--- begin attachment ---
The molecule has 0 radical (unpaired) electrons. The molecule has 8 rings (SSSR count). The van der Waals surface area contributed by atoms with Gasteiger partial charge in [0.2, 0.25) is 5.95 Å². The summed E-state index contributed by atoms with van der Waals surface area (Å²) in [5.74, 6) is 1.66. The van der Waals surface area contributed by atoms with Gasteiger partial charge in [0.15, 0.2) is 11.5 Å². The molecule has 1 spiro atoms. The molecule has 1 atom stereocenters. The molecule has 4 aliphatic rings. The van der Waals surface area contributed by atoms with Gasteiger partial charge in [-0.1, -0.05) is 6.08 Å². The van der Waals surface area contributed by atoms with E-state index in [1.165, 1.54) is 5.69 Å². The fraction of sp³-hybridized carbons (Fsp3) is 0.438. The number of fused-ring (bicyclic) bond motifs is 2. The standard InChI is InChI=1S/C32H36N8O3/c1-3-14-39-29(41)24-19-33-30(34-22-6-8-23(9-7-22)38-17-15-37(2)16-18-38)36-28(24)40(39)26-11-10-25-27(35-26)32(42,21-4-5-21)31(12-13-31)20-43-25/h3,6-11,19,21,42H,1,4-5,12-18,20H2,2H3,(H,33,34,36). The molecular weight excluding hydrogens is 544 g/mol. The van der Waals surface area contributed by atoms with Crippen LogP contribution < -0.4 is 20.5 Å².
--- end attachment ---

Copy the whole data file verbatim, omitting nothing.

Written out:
The molecule has 0 radical (unpaired) electrons. The molecule has 8 rings (SSSR count). The van der Waals surface area contributed by atoms with Gasteiger partial charge in [0.2, 0.25) is 5.95 Å². The summed E-state index contributed by atoms with van der Waals surface area (Å²) in [5.74, 6) is 1.66. The van der Waals surface area contributed by atoms with Gasteiger partial charge in [0.15, 0.2) is 11.5 Å². The molecule has 1 spiro atoms. The molecule has 1 atom stereocenters. The molecule has 4 aliphatic rings. The van der Waals surface area contributed by atoms with Gasteiger partial charge in [-0.1, -0.05) is 6.08 Å². The van der Waals surface area contributed by atoms with E-state index in [1.165, 1.54) is 5.69 Å². The fraction of sp³-hybridized carbons (Fsp3) is 0.438. The number of fused-ring (bicyclic) bond motifs is 2. The standard InChI is InChI=1S/C32H36N8O3/c1-3-14-39-29(41)24-19-33-30(34-22-6-8-23(9-7-22)38-17-15-37(2)16-18-38)36-28(24)40(39)26-11-10-25-27(35-26)32(42,21-4-5-21)31(12-13-31)20-43-25/h3,6-11,19,21,42H,1,4-5,12-18,20H2,2H3,(H,33,34,36). The molecular weight excluding hydrogens is 544 g/mol. The van der Waals surface area contributed by atoms with Crippen LogP contribution < -0.4 is 20.5 Å².